The goal of this series of posts is to introduce Key-Value Coding (KVC), Key-Value Observing (KVO) and Cocoa Bindings for MonoMac. As it stands right now there will be four parts planned as follows:

  1. Part 1 – Key-Value Coding
  2. Part 2 – Key-Value Observing
  3. Part 3 – Cocoa-Bindings
  4. Part 4 – Practical Example drawing everything together

Update: January 9th, 2011 – I totally forgot that this will not work unless you are using the MonoMac add-in compiled from source due to a bug fix last week. To compile from source view Exploring Cocoa with MonoMac and C#Chapter 1 Part 2 specifically.

There is a new add-in slotted to be released tomorrow.

The title of the post is a little corny with the “Oh My!” added but for those coming from Windows with no experience with Cocoa will probably feel like they are “not in Kansas any more”. Those of you with Cocoa experience will be right at home with the concepts but will find the implementation within MonoMac and C# a little different. Don’t let that scare you off though as it really is quite simple. 

Hopefully these introductory articles will bring both camps together.

So what is Key-Value Coding?

Very simply put Key-Value Coding (from here on out referred to as KVC) is Cocoa’s way of accessing an NSObject’s properties without accessing the object’s properties directly.

“And so what does that mean then” you ask? Glad you asked and here is a couple of simple examples to explain.

It means that if you have an object, let’s say a Movie, and the Movie object has three properties, Title, Producer and Year you can access the values of those properties without actually invoking the property name itself.

using System;
using System.Collections.Generic;
 
namespace KVC
{
 
	public partial class Movie
	{
		public Movie () {}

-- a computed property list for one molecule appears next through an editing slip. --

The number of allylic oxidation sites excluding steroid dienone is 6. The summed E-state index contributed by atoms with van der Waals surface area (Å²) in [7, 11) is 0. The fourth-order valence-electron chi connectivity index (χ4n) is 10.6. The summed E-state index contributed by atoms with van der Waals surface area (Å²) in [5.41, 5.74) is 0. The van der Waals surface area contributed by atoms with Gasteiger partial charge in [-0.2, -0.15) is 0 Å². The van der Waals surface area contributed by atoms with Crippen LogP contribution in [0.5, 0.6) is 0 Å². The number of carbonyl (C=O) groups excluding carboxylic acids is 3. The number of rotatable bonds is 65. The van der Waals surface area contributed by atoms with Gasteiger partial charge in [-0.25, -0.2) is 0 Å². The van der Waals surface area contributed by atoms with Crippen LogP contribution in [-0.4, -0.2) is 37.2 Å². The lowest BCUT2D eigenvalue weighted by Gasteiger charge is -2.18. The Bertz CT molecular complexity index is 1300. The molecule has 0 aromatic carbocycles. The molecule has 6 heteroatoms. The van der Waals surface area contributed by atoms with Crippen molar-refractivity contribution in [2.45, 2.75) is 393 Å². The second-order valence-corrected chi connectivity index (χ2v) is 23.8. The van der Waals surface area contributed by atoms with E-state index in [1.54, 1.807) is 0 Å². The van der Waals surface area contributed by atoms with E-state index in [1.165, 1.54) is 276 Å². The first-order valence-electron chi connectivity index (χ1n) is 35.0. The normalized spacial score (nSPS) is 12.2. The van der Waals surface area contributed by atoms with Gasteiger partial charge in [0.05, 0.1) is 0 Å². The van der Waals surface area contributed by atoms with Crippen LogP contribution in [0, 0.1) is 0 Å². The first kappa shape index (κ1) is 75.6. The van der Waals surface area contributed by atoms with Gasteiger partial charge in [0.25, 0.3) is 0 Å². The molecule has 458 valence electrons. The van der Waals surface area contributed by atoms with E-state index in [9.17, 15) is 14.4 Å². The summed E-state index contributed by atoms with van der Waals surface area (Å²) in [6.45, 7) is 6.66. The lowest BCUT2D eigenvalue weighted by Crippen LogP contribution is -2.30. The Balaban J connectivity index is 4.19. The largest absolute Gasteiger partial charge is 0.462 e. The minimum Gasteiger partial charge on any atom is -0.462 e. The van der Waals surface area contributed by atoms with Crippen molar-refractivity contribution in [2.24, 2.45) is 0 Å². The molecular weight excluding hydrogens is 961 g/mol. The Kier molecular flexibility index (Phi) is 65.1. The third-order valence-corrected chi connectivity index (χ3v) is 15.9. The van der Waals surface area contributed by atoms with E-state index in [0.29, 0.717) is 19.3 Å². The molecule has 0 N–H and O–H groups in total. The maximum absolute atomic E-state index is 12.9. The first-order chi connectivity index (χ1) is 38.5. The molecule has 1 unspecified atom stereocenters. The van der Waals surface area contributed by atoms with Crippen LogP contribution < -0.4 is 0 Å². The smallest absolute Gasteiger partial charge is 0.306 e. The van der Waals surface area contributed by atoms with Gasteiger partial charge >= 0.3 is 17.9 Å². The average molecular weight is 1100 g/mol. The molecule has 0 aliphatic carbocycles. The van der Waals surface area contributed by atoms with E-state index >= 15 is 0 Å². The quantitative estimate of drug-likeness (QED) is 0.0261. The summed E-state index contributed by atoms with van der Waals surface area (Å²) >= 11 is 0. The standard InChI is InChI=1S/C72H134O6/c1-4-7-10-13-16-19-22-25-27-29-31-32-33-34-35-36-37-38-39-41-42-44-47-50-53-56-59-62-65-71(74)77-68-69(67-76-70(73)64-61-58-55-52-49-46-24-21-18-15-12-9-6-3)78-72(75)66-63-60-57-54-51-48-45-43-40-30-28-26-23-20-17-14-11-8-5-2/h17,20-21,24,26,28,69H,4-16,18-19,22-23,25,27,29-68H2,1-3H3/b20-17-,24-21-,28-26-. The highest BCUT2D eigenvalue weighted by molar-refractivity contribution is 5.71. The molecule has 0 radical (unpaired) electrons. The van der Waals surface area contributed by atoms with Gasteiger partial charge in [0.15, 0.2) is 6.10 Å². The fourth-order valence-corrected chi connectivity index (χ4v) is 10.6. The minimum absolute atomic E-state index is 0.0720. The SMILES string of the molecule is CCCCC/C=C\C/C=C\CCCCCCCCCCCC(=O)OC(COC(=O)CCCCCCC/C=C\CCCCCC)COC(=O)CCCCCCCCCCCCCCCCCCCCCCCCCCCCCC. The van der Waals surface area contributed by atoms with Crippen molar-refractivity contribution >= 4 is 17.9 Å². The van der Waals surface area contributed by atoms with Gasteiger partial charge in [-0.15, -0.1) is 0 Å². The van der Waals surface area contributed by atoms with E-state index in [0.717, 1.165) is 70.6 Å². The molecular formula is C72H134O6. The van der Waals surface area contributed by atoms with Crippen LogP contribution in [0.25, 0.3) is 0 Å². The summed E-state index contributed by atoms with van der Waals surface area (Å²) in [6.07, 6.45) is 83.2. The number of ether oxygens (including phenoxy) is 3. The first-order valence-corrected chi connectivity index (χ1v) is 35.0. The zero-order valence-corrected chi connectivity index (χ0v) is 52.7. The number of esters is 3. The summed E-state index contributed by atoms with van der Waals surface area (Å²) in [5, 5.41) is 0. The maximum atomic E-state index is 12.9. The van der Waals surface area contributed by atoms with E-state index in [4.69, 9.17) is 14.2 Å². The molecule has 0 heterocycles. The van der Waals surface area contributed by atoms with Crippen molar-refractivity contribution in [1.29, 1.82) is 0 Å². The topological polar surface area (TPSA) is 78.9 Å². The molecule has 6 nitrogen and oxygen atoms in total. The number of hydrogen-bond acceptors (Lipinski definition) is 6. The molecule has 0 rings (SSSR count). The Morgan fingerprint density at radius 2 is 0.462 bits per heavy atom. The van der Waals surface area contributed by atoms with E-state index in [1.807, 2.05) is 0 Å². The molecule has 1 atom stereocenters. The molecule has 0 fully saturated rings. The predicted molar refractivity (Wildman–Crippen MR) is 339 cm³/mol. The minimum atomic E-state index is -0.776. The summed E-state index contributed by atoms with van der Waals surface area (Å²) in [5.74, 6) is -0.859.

public string Title { get; set; }
 
		public string Producer { get; set; }
 
		public int Year { get; set; }
 
	}
}

Normally to access the title value of a Movie object you would directly access the value using the property Title of the object as follows:

Movie movie = new Movie();
movie.Title = "Shrek - Forever After";  // to assign the value
var title = movie.Title;  // to read the property value

 

Using KVC you would pass the string value of the property to the following NSObject’s methods:

  • SetValueForKey (NSObject value, NSString key) to set the property value
  • ValueForKey(NSString key) to read the property value
Movie movie = new Movie();
movie.SetValueForKey((NSString)"Shrek - Forever After",(NSString)"Title");;  // to assign the value
var title = movie.ValueForKey((NSString)"Title");  // to read the property value

 

That is down right ugly right? Well no matter whether it is ugly or not, what matters is the understanding of the concept because it will come into play later with the observing and bindings parts later.

.Net and Reflection

Those familiar with .Net are saying “Hey that is nothing more than reflection”. Well they are absolutely correct. The only difference is that it is built directly into each NSObject.

Using reflection in .Net would be implemented as follows:

Movie movie = new Movie();
 
Type sourceType =movie.GetType();
PropertyInfo info = sourceType.GetProperty("Title");
 
info.SetValue(movie, "Shrek - Forever After" , null);  // to assign the value
var title = info.GetValue(this,null));  // to read the property value

 

It is a little longer coding and the code is just as ugly.

Developers coming from .Net should be pretty comfortable with this so far but here is where it starts getting into the fuzziness of the MonoMac to Cocoa bindings.

Completing the KVC Contract with [Export()]